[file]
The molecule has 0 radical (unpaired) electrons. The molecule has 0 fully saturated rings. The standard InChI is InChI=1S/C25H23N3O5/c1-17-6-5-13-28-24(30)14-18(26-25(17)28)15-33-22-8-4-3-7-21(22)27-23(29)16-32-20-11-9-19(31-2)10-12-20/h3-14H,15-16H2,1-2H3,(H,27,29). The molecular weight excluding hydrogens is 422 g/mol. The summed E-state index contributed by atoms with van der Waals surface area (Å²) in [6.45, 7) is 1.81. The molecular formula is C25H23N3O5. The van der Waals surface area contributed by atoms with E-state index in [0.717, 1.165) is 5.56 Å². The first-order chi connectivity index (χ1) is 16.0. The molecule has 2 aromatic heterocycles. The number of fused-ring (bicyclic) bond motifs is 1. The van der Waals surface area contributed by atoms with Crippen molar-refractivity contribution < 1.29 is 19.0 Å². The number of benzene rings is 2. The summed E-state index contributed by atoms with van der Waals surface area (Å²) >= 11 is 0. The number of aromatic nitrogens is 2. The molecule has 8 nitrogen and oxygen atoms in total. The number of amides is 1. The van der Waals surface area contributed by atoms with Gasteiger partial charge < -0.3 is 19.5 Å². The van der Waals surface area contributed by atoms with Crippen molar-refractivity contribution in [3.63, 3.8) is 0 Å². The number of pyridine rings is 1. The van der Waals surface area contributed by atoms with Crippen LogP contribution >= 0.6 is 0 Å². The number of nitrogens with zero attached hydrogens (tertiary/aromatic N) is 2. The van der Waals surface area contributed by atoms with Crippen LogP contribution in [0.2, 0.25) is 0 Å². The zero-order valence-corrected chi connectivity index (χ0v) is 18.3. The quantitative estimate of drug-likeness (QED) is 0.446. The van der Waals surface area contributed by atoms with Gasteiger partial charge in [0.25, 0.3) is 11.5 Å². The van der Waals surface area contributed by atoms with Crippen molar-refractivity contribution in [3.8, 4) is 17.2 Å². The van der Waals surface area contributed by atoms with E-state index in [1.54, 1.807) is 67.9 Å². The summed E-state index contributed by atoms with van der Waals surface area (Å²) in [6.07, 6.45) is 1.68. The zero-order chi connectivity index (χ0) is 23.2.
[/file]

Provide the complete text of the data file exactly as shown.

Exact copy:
The molecule has 0 radical (unpaired) electrons. The molecule has 0 fully saturated rings. The standard InChI is InChI=1S/C25H23N3O5/c1-17-6-5-13-28-24(30)14-18(26-25(17)28)15-33-22-8-4-3-7-21(22)27-23(29)16-32-20-11-9-19(31-2)10-12-20/h3-14H,15-16H2,1-2H3,(H,27,29). The molecular weight excluding hydrogens is 422 g/mol. The summed E-state index contributed by atoms with van der Waals surface area (Å²) in [6.45, 7) is 1.81. The molecular formula is C25H23N3O5. The van der Waals surface area contributed by atoms with E-state index in [0.717, 1.165) is 5.56 Å². The first-order chi connectivity index (χ1) is 16.0. The molecule has 2 aromatic heterocycles. The number of fused-ring (bicyclic) bond motifs is 1. The van der Waals surface area contributed by atoms with Crippen molar-refractivity contribution < 1.29 is 19.0 Å². The number of benzene rings is 2. The summed E-state index contributed by atoms with van der Waals surface area (Å²) >= 11 is 0. The number of aromatic nitrogens is 2. The molecule has 8 nitrogen and oxygen atoms in total. The number of amides is 1. The van der Waals surface area contributed by atoms with Gasteiger partial charge < -0.3 is 19.5 Å². The van der Waals surface area contributed by atoms with Crippen molar-refractivity contribution in [3.63, 3.8) is 0 Å². The number of pyridine rings is 1. The van der Waals surface area contributed by atoms with Crippen LogP contribution >= 0.6 is 0 Å². The number of nitrogens with zero attached hydrogens (tertiary/aromatic N) is 2. The van der Waals surface area contributed by atoms with Crippen LogP contribution in [0.2, 0.25) is 0 Å². The zero-order valence-corrected chi connectivity index (χ0v) is 18.3. The quantitative estimate of drug-likeness (QED) is 0.446. The van der Waals surface area contributed by atoms with Gasteiger partial charge in [0.25, 0.3) is 11.5 Å². The van der Waals surface area contributed by atoms with Crippen molar-refractivity contribution in [3.8, 4) is 17.2 Å². The van der Waals surface area contributed by atoms with E-state index in [1.54, 1.807) is 67.9 Å². The summed E-state index contributed by atoms with van der Waals surface area (Å²) in [6.07, 6.45) is 1.68. The zero-order chi connectivity index (χ0) is 23.2.